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  4. Thanks for this. Your tweets add a voice that’s needed. (I need to go and retweet you)

    I listen to pop culture podcasts since I started working from home, and one fave is Nerdist writer’s panel. A recent one featured a panel of TV writers. A writer dude mentioned a pilot TV show he worked on, got paid for, and the show never aired. He then went back to L.A. worked a random job until a friend got him in on one of the biggest shows in television at the time. The way he spoke about it was so casual, like there is this network of bros giving each other jobs. Thank God someone else on the panel called him out, like, really you just got handed the job? I worked on crap shows for 12 years and no one ever did that for me… etc.

    It doesn’t mean that guy isn’t talented, but it perfectly illustrated privilege to me. It made me think about opportunities I’d been offered throughout life because I knew the right people. I could go on, but I think the one first step to recognizing advantages in one’s own life EVEN IF YOU WORK HARD AND ARE A ‘GOOD’ PERSON, is the first and most basic step to even figuring this out. I’ve had conversations with well meaning white friends who point to their own working class childhoods that no one gave them handouts. Yet these same people did not get turned away from jobs because of skin color or perceived notions etc. In fact, one of these people that it hurts the most to see the denial was sent to private school and now works as a professional for the father of a kid he met at that school. That’s an awesome connection. It’s also not available to everyone. He worked hard. He also has privilege. I think the biggest misconception is these concepts are believed to be either or when they occur at the same time.

    Anyway. Your post is great. Thank you for speaking up even if you feel like you’re shouting into the void. Some people might not be able to handle it, but my hope is the more people are surrounded by these counterpoints, the more they must listen, and ultimately act.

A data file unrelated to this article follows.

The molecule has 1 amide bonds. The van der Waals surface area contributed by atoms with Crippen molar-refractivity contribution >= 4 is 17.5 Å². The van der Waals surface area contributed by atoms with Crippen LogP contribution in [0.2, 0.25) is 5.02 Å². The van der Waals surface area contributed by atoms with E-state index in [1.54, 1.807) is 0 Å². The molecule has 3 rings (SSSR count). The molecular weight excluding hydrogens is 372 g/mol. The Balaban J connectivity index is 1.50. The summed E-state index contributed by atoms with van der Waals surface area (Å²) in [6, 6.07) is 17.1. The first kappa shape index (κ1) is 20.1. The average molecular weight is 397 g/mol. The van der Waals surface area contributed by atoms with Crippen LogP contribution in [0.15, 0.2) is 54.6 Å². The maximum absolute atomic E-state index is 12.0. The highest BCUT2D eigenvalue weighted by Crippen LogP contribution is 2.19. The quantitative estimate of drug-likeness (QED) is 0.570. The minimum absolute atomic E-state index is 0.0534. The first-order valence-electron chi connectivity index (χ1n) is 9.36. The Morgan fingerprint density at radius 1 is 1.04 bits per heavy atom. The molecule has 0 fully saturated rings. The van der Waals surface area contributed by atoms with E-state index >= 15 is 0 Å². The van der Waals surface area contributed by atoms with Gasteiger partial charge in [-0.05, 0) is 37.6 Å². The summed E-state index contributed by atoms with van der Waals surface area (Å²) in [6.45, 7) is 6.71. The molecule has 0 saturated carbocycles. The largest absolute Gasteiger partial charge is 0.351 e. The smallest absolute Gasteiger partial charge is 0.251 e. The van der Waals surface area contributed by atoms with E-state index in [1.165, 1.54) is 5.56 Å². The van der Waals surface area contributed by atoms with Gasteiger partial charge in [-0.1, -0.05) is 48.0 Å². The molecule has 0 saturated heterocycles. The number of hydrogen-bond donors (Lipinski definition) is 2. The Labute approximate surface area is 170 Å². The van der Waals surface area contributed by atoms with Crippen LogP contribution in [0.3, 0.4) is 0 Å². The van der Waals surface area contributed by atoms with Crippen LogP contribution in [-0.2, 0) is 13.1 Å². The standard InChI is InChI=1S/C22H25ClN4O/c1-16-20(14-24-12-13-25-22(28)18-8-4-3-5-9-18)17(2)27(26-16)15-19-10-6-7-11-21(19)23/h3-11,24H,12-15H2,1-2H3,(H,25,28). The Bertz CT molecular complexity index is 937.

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  5. Very thoughtful blog! It’s good for white people, myself included, to hear truths that can potentially make us feel uncomfortable about our privilege. Change in the industry is glacial because white people don’t want to change a status quo that benefits them (and pretty much only them).

    White male authors have a lot of advantages, but behind the scenes it really is white ladies running the show and deciding who’s in, who’s kept outside the gates, and who gets the 6-figure deals. Agents and editors are overwhelmingly white and female. I can’t imagine how frustrating it is to be a person of color trying to get through the publishing door. White people write POC stories and are praised for being “brave” or “edgy”, even if the experience they write about is not authentic. A POC writes about a POC, utilizing their hard-earned experience and actual wisdom on the subject, and they’re lucky if they can get their queries read. I’ve heard about a lot of instances where authors of color were turned away by editors who claimed they didn’t have room on their list for characters of color, yet they were totally fine giving contracts to white authors who wrote white-washed POC narratives rife with stereotypes.